- HOUSETOPS, terraces on the roofs of
eastern houses, so that persons might
walk, or even place their beds on them
for sleeping, Luke 5:19; 12:3; 17:31.
- HOW, in what manner or degree, a
word of inquiry or admiration, Exod. 10:
37; Matt. 23:37.
- HOWBEIT, nevertheless, Judg. 4:17;
- HOWL, a cry of deep distress, Joel 1:
5, 11, 13.
- HOWLED, did howl or cry in distress,
- HOWLING, crying in distress, Isa. 15:
8; Zech. 11:5.
- HOWLING, dreadful or dangerous, as
from howling beasts of prey and robbers,
- HUGE, very great, 2 Chron. 16:8.
- HUL, [h] (pain or expectation), a son of
Aram, and great-grandson of Noah, Gen.
- HUL'DAH, [h] (the world), a prophetess
of great fame for her sanctity in Judah,
when the nation was sunk in idolatry:
she was consulted to know the will of
God in a solemn crisis by the high-priest
Hilkiah, in the time of king Josiah, 2
Kings 22:14; 2 Chron. 34:22-28.
- HUMBLE, modest, lowly in mind, espe-
cially before God, Isa. 57:15; Jam. 4:6.
- HUMBLE, to bow down, as Pharaoh's
haughty spirit refused to do, in acknow-
ledgment of the glorious power of God,
Exod. 10:3; as a sinner is required in
seeking the mercy of God, Jam. 4:10.
- HUMBLED, made humble, as by afflic-
tion: thus Hezekiah and Manasseh hum-
bled themselves before God, 2 Chron.
32:26; 33:12: degraded, as a
woman robbed of her honour, Deut. 21:
14. Christ humbled Himself in suffering
death for our redemption, Phil. 2:8.
- HUMBLENESS, modesty or meekness,
- HUMBLY, modestly, piously, 2 Sam.
16:4; Mic. 6:8.
- HUMILIATION, a state of degradation,
as that of Christ in His sufferings for us,
- HUMILITY, modesty of mind, meek-
ness of heart, in opposition to self-suffi-
ciency and haughtiness of spirit, Prov.
15:33; Acts 20:19; 1 Pet. 5:5. Humi-
lity is not crouching mean-spiritedness,
but a disciplined state of the heart con-
sistent with true dignity of mind; for
it is a fruit of the Spirit of God. Humi-
lity may be seen in the pious temper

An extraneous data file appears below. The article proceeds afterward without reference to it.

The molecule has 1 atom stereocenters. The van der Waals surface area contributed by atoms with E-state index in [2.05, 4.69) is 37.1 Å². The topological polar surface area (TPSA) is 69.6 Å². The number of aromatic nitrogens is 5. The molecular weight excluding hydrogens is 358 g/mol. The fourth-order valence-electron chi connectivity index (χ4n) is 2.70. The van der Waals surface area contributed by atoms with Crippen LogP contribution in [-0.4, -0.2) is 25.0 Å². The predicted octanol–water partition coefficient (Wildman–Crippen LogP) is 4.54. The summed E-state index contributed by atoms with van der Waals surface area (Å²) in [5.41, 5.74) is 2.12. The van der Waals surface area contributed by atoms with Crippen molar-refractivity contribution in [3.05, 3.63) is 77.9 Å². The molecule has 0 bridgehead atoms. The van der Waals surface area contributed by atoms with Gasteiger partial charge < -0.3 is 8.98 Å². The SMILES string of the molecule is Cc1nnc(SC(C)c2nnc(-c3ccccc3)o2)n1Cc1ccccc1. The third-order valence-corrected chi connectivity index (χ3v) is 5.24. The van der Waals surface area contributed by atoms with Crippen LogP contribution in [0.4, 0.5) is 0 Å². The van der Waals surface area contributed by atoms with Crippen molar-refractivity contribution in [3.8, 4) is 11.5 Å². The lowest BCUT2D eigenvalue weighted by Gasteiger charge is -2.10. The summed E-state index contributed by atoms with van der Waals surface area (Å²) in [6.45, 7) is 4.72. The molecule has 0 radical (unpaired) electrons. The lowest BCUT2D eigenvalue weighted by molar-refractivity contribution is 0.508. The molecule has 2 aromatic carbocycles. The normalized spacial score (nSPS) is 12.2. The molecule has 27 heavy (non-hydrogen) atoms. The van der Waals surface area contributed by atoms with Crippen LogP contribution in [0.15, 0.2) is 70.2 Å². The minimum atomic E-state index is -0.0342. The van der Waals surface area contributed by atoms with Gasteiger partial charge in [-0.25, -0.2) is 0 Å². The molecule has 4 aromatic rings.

and modest, but dignified bearing, of
Daniel and his companions in Babylon,
Dan. 2:14-29; 3:16-19; 6:21, 22; and
also in the apostles of Christ, before the
Jewish rulers, Acts 4:8-20.
- HUNDRED, ten times ten in number,
Gen. 11:10; John 19:39.
- Hungarian Bible. See Ministry.
- HUNGER, pain from want of food,
Exod. 16:3; Luke 15:17.
- HUNGER, to desire food eagerly, Deut.
8:3: to desire vehemently, as the
godly do divine influences, Matt. 5:6.
- HUNGERED, pained by want of food,
Matt. 4:2; 12:3.
- HUNGRY, desirous of food, Prov. 6:30;
- HUNT, to chase wild animals, Gen.
27:5: to pursue, as punishment fol-
lows the guilty, Psal. 140:11: to ensnare
by deception, as is the practice of wicked
men, Ezek. 13:18-20.
- HUNTED, chased, as prey, Ezek. 13:21.
- HUNTER, one who chases wild animals,
- HUNTING, chasing wild animals, Gen.
- HUR, [h] (liberty or whiteness), a pious
friend of Moses and Aaron, thought to
have been their brother-in-law, the hus-
band of Miriam, Exod. 17:10-12; 24:
14. This Hur is believed to have been
of the tribe of Judah, the son of Caleb,
father of Uri, and grandfather of the
inspired mechanic Bezaleel, Exod. 31:
2; 1 Chron. 2:19, 20.
- HUR, a prince of the Midianites, Num.
- HURAM or HIRAM, 2 Chron. 2:3. See
- HURL, to throw with violence, Num.
- HURLING, throwing with violence, as
soldiers were trained to hurl stones, 1
- HURT, an injury, Gen. 26:29: loss
or damage, Acts 27:10.
- HURT, to injure or wound, Exod. 21:
35; 1 Sam. 25:7.
- HURT, wounded, Exod. 22:10: in-
jured, 1 Sam. 25:15.
- HURTFUL, injurious, Ezra 4:15; 1 Tim.
- HURTING, injuring, 1 Sam. 25:34.
- HUSBAND, a married man, Gen. 3:6;
Ruth 1:3: a protector, as God was to
Israel, Jer. 31:32; as Christ is to the [local]
church, 2 Cor. 11:2.
- HUSBANDMAN, a cultivator of land, a
farmer, Gen. 9:20.
- HUSBANDRY, the cultivation of land,
2 Chron. 26:11: the [local] church is God's
husbandry, as he cultivates it, by train-
ing its members in holiness, 1 Cor. 3:9;
- HU'SHAI, [h] (their haste), a faithful
friend of David, by whose wisdom the
sagacious counsel of Ahithophel was de-
feated, Absalom's rebellion overthrown,
and David restored to his throne, 2 Sam.
- HU'SHAM, [h] (their haste or sensuality),
a king of Edom, successor of Jobab,
- HUSK, the skin of fruit or grain, Num.
6:4; 2 Kings 4:42; Luke 15:16.
- HUZ'ZAB, [h] (molten), supposed to be
the queen of Nineveh, Nah. 2:7.
- HYMENE'US, [g] (nuptial, or the god
of marriage), an apostate from the gospel,
whose pernicious sentiments, denying the
resurrection to life eternal, were de-
nounced by Paul, 1 Tim. 1:20; 2 Tim. 2:17.
- HYMN, a sacred song, Matt. 26:30;
Eph. 5:19. Those used in the time of
our Saviour were taken from the book
- Hymn. See Music.
- HYPOCRISY, deceitful profession of
virtue, Mark 12:14, 15; or religion,
- HYPOCRITE, a false character in reli-
gion or morals, Isa. 9:17. Such were
the unprincipled scribes and Pharisees,
Matt. 23:13, 14.
- HYPOCRITICAL, deceitful in religion,
- HYSSOP, a garden herb, whose deter-
sive and cleansing qualities are well
known, Exod. 12:22; Heb. 9:19; John
19:. A species of hyssop grows wild
in the East, on the mountain-crags, or
even between stones, 1 Kings 4:33.